It is illuminating to see that there is no correlation between a paper’s overall grade and the number of past rejections (r = − 0.07, p = 0.016). If multiple submissions do indeed improve a paper’s quality, as we suggested in the understanding question, they appear to only bring it to the same level of evaluation as other accepted papers in the same conference. Once the paper is accepted, the improvement process is presumably halted.
Another observation is that the “relevance” grade may be mostly irrelevant, both because of its narrow distribution, and because of the low number of conferences that ask for it. Conceivably, an out-of-scope paper could simply get rejected and excluded from our dataset. Alternatively, this grade could be so important that papers are at a much higher risk of rejection if they are mismatched with the conference’s scope, even if they rank well in the other categories. Unfortunately, without data on rejected papers we do not have enough information to discriminate between these two extremes.
Discussion and Author Diversity
In this section we address differences in survey responses based on aspects of author diversity that arise from the available data.
Women represent only approximately 20–30% of CS researchers overall (Wang et al., 2019). In our data, the percentage is about half that, with only 10.5% female survey respondents. What factors could explain this lower ratio?
One potential explanation is selection bias: women might be less inclined to respond to this survey. However, the percentage of women across respondents and nonrespondents alike, 11%, is actually very close.
Another explanation may be that women publish less than men in systems. Indeed, women in our dataset did average fewer total past publications: 0.85 compared to men’s 1.06. Nevertheless, this gap is not large enough to explain the 2–3x representation gap with the rest of CS and is not unique to systems (Elsevier, 2017).
A third explanation could be that female authors’ papers are rejected at a higher rate than males’. We cannot test this hypothesis directly without data on rejected papers. However, three pieces of evidence weaken this explanation:
The ratio of women in the 25 double-blind conferences, where reviewers presumably remain oblivious of the authors’ gender, is in fact slightly lower than for single-blind conferences (10.06% vs. 10.94%, χ2 = 3.032, p = 0.22). This ratio does not support an explanation that reviewers reject females at a higher rate when they can look up the author’s gender.
When we limit our observation to lead authors only, where the author’s gender may be more visible to the reviewers, the ratio of women is actually slightly higher than in the overall author population (11.25% vs. 10.48%, χ2 = 1.143, p = 0.285). If we assume no differences in the submission rates to a conference based on gender, then female lead authors appear to suffer no more rejections than male authors.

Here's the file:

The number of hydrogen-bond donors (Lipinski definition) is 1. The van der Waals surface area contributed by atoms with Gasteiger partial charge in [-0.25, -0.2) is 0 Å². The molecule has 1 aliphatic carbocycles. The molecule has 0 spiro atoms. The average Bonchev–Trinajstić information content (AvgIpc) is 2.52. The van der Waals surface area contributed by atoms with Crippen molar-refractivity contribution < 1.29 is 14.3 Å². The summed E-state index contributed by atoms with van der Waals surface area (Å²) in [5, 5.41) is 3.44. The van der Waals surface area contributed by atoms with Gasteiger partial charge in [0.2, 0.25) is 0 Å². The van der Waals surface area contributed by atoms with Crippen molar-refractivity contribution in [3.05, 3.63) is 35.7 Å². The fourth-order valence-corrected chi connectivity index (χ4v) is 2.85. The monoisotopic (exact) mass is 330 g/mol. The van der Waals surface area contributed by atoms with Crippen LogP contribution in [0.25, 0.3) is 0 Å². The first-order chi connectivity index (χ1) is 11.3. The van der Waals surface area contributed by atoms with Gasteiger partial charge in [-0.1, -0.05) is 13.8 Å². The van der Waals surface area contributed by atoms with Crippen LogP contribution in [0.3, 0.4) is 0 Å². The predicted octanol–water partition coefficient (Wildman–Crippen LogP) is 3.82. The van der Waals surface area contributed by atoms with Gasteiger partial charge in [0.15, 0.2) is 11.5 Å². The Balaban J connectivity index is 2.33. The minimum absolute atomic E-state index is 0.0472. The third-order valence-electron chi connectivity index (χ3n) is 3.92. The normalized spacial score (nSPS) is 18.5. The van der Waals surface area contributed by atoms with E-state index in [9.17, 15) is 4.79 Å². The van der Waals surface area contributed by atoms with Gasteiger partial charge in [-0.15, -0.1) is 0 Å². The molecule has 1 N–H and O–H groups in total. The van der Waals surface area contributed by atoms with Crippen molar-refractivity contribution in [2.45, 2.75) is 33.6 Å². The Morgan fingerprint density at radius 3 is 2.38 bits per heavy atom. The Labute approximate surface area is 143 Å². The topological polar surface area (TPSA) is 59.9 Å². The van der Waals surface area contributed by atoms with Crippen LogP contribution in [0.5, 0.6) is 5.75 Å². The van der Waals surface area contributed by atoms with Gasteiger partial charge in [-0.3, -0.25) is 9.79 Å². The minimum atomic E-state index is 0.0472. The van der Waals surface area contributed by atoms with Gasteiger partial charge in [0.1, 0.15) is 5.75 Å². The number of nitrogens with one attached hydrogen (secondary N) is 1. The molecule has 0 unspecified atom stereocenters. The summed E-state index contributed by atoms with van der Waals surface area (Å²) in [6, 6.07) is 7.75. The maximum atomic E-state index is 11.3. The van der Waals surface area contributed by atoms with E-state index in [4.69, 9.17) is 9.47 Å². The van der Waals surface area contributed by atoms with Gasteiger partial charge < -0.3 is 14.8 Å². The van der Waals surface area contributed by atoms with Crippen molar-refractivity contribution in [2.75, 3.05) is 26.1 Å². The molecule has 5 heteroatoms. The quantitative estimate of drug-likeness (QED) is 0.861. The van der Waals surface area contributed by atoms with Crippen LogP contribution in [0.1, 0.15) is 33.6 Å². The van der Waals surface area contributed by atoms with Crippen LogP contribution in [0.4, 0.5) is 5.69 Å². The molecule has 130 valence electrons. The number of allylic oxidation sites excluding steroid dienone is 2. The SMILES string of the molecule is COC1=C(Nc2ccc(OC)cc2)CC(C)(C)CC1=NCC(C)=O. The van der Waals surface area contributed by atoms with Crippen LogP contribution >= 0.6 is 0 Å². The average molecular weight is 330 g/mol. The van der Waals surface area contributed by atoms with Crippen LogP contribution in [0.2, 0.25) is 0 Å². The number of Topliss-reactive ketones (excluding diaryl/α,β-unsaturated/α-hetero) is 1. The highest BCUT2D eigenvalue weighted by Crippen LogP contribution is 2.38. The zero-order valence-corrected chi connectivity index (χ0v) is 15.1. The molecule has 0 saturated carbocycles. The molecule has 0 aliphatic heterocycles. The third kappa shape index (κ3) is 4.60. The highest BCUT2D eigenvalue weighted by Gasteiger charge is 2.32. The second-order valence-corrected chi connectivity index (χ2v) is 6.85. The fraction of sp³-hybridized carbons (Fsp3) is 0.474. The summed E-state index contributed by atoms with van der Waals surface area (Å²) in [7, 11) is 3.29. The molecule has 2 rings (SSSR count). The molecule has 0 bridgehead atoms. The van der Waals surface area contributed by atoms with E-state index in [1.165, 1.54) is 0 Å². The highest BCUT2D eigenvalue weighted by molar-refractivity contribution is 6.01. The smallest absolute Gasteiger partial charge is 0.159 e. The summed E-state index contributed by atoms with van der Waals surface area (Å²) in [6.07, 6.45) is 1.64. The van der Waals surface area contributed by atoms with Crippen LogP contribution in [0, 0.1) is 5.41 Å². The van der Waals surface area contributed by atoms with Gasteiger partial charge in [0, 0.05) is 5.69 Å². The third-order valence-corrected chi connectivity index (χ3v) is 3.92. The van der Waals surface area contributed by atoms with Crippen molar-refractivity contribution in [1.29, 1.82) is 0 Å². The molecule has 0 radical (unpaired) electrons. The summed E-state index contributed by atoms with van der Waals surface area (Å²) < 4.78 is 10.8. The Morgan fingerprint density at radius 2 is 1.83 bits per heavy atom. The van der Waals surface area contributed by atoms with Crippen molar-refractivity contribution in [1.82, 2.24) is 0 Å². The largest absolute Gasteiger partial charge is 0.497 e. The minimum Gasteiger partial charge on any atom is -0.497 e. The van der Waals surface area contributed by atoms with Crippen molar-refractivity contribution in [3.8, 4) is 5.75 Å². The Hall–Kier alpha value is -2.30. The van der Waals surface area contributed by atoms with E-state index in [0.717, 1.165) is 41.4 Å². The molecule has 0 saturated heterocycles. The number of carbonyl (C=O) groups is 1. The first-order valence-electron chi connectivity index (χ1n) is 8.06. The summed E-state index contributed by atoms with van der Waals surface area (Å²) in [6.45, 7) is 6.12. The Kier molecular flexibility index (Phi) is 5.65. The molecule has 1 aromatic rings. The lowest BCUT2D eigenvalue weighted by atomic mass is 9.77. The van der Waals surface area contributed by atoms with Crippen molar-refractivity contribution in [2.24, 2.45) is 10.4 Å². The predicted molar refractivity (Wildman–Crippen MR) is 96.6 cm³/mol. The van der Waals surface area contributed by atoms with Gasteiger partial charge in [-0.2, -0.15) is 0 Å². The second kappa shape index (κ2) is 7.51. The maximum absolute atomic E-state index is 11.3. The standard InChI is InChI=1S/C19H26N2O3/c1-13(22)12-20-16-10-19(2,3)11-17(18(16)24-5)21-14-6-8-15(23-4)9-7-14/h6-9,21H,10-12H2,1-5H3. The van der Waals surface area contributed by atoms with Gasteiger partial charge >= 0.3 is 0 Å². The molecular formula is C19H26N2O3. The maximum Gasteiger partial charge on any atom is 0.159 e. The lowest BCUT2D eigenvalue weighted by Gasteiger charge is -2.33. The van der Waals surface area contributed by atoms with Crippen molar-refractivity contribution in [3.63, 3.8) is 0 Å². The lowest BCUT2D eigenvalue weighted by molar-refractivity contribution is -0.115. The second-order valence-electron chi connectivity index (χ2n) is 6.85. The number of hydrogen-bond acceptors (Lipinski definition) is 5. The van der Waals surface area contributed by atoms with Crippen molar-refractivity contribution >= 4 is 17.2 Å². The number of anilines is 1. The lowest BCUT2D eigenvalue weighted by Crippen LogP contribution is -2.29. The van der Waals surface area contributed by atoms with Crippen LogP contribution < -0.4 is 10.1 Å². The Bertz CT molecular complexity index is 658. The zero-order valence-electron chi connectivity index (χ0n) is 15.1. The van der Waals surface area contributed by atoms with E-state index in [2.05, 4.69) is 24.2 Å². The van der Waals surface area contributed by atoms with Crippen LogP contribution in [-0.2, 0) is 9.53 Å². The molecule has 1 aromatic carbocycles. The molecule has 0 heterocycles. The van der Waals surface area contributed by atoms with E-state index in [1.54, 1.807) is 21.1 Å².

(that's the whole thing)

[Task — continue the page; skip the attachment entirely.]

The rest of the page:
We found no statistically significant differences in the overall acceptance grades of women and men (t = 0.291, p = 0.772), even when limiting to lead authors (t = 0.577, p = 0.566), papers accepted on their first attempt (t = 0.081, p = 0.935), or single-blind reviews (t = 1.159, p = 0.253). This equitability extends to most other grade categories, except for originality (t = 4.844, p < 0.0001) and technical merit in single-blind conferences (t = 2.288, p = 0.0294). In both categories, women scored significantly higher than men. It remains unclear whether there is any causal relationship here, and if so, in which direction; do women have to score higher than men in the technical categories to be accepted in single-blind conferences, or do women submit higher-quality papers to begin with? At any rate, this small difference is unlikely to explain the 2–3x difference in women’s ratio compared to CS, but it does provide a case for wider adoption of double-blind reviewing.
These distinctions were not the only gender differences in our survey. Women also reported reviewers as somewhat more understanding, helpful, and fair than men did (χ2 = 12.01, p = 0.062, χ2 = 10.87, p = 0.028, and χ2 = 7.06, p = 0.32, respectively). On the other hand, papers authored by women averaged a few more prior submissions: 0.95 compared to men’s 0.64 (t = 3.34, p = 0.001). Note, however, that review quality and prior submissions are strongly linked. In other words, a paper with a longer submission history tends to rate higher on reviewer understanding, helpfulness, and fairness. When correcting for submission history length, these gender differences lose statistical significance.
In summary, our data does not exhibit large statistical gender differences in the review process, and in particular it does not help to explain the large gender gap in systems. Addressing this problem may require focusing our attention elsewhere (Ceci & Williams, 2011).
Another aspect of diversity in scientific publication is English-level proficiency (Lee et al., 2013; Murray et al., 2019). All of the papers, reviews, and communications in our conferences were conducted in English, but many authors and reviewers are nonnative English speakers (NNES). The effective use of language can affect both reviewers’ understanding of the works and authors’ understanding of the reviews (Crovella, 2008; Editage Insights, 2018; Flowerdew, 1999 Flowerdew, 2001). How does the author experience vary based on this factor?